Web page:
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Onsite is on Target: How to Implement Worksite Medical Clinics

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Onsite clinics are growing at a rapid pace throughout the United States. An idea that was long thought to be for larger employers only, it is now being used for employers with as few as 300 employees.

The challenge for brokers and benefits consultants is how to analyze this market and recommend an onsite health care company for their clients. A common mistake for brokers is to compare onsite health care companies in the same manner that you would use for insurance companies. This would be a poor approach, seeing as how the due diligence process is much different. Brokers stumble when they try and compare clinic vendors on a spreadsheet.

Most brokers will focus on three things:

  1. Management fee
  2. Lab pricing
  3. Drug pricing

Because clinic vendors offer such a broad array of services, simply comparing management fees on a spreadsheet is not the best use of time. The lab pricing and drug pricing is usually only plus or minus 5 percent of an employer’s total health care spend. Although saving 5 percent in these two areas is OK, it is not where the real money is found; many brokers are too focused on the three areas above.

Onsite clinics have been around for long enough that the clinic’s impact on an employer has greatly evolved. You can no longer simply build a clinic, put a doctor in it, and save money. Today, clinics are going much further, approaching things from a total health management standpoint rather than the “doc-in-the-box” model.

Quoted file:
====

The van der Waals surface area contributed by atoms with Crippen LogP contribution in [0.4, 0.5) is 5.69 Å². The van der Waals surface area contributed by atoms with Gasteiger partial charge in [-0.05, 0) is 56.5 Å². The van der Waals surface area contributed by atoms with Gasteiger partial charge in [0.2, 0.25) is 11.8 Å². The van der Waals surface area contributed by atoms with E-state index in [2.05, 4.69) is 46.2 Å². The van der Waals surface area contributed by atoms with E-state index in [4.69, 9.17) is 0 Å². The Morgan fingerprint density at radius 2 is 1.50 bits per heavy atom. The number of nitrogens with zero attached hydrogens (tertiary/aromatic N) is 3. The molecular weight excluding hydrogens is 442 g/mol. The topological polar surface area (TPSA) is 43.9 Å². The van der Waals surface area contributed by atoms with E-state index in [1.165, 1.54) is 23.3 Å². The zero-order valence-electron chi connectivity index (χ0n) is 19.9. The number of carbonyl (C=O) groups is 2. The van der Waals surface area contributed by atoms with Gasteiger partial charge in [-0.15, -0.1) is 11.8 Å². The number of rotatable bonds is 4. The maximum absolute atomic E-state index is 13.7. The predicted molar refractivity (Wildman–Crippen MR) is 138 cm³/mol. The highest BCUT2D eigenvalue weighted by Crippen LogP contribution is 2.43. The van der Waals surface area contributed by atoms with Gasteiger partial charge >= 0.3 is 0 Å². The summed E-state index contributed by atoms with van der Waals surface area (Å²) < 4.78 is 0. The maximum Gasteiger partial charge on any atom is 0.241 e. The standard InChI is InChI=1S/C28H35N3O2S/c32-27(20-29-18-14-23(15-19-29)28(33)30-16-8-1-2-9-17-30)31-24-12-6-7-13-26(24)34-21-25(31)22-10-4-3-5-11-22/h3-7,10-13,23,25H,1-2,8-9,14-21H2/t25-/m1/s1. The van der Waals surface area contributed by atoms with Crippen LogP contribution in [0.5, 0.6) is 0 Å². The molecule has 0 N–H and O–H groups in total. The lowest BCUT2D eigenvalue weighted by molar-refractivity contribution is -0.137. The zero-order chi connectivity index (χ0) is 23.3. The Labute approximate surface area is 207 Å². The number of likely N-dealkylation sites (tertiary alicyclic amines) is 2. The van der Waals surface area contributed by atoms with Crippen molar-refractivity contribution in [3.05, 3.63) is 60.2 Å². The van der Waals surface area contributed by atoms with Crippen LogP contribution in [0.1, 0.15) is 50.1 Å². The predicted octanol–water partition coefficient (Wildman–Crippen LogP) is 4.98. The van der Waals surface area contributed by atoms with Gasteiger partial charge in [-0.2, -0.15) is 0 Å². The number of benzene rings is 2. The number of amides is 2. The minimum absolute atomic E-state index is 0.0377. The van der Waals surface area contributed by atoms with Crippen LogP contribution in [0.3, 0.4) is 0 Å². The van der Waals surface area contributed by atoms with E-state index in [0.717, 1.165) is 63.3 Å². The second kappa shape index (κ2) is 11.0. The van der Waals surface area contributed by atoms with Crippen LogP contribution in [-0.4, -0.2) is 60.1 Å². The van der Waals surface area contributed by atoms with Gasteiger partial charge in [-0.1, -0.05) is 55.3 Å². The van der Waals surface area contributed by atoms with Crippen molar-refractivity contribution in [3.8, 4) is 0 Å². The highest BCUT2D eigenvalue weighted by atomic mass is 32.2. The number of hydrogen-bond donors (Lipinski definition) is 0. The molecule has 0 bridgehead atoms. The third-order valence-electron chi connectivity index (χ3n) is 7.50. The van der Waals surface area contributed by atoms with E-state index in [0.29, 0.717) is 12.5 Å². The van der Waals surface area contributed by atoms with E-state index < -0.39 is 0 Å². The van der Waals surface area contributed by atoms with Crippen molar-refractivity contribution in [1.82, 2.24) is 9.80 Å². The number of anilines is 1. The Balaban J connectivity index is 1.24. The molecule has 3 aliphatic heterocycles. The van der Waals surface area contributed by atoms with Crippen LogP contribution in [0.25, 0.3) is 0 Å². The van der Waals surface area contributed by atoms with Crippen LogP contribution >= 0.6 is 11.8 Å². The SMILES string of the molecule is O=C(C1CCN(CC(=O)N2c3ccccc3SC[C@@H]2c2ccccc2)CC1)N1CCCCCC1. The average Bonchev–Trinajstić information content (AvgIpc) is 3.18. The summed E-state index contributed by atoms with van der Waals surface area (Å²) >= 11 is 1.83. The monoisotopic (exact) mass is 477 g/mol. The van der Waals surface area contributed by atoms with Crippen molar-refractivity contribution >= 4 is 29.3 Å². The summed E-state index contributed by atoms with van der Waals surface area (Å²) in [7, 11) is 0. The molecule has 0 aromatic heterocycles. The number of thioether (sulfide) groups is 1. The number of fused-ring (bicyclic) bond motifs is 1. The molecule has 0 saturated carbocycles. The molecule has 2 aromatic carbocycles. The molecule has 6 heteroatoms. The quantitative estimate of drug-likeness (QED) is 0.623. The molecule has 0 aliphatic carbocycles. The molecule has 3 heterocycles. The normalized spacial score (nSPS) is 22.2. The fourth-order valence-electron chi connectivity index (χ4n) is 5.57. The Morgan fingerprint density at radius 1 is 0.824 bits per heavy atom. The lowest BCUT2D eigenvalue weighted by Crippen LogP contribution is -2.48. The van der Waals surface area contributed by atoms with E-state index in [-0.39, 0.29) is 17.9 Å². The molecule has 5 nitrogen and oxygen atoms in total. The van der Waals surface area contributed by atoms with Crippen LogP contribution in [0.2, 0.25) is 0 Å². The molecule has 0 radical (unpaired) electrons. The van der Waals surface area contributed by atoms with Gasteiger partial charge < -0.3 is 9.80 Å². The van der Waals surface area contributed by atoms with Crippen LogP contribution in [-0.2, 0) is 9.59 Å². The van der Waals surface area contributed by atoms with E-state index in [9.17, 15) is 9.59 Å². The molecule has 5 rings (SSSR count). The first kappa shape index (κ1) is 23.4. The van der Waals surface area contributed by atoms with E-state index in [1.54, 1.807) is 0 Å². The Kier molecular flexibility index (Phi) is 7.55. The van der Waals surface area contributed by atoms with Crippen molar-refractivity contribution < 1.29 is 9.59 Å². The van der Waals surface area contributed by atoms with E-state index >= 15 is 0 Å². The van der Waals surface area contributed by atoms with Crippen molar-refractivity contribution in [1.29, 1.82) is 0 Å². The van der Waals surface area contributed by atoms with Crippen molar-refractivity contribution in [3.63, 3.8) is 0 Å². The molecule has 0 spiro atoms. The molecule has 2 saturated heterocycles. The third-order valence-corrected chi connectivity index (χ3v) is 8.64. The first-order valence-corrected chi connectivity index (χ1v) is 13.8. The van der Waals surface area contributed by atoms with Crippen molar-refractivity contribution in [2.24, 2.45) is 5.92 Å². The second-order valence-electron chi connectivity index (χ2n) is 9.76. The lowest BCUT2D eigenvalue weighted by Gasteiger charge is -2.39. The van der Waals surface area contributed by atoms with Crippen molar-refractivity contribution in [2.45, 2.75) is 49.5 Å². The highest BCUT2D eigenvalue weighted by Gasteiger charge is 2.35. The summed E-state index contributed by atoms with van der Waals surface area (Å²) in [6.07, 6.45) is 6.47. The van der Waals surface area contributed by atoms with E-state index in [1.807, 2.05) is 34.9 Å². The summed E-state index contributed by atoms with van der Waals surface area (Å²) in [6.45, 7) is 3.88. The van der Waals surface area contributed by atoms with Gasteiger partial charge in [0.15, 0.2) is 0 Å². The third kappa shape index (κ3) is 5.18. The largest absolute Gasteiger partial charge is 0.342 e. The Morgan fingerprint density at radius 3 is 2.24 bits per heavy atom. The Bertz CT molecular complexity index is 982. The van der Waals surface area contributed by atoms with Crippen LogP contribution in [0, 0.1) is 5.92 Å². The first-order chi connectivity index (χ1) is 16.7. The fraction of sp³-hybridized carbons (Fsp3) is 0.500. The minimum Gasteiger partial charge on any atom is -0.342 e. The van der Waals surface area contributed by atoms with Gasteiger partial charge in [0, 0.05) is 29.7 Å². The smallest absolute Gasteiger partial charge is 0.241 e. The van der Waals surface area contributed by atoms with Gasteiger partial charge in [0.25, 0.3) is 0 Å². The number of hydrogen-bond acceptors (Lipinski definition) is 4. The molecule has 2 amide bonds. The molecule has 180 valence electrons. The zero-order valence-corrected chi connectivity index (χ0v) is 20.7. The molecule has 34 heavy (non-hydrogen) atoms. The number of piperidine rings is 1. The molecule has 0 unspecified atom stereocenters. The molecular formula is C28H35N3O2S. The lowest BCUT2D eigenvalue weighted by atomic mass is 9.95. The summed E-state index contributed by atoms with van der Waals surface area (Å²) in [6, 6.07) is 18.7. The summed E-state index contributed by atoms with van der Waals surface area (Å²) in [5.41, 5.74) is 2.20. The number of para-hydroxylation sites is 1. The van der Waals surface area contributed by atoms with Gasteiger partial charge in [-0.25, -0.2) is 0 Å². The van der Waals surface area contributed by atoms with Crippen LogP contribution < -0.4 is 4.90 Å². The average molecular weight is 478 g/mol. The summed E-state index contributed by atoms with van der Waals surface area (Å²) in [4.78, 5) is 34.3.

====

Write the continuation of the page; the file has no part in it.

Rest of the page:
The clinic should act as the hub of the employer’s health offerings – not as a standalone benefit. There has to be a laser focus on chronic condition management, referral management, online and in-person health coaching, and leveraging technology. For an employer, the onsite clinic becomes a wellness program on steroids. The company doctor becomes the quarterback of care and creates an environment of accountability for the employee or spouse.

There are several options regarding onsite health care vendors. The path of least resistance is to use a turnkey company that can provide all the services an employer requires. Other successful onsite models have partnered with local hospitals; this concept works most effectively in a smaller city or rural setting. However, this model requires that you have a significant amount of expertise to communicate to the hospital how to structure the clinic. Generally, most hospitals do not have the experience to implement these clinics on their own and require assistance from the broker on a number of issues. In order to learn as much as you can about this unique approach to managing health care costs, you can find many employer success stories online.

As a broker or benefits consultant, if you simply recommend putting a doctor onsite, you are missing the much bigger picture of the effect that an onsite health care clinic can have for your clients.

Joe Perkins is a broker with Indianapolis-based MJ Insurance.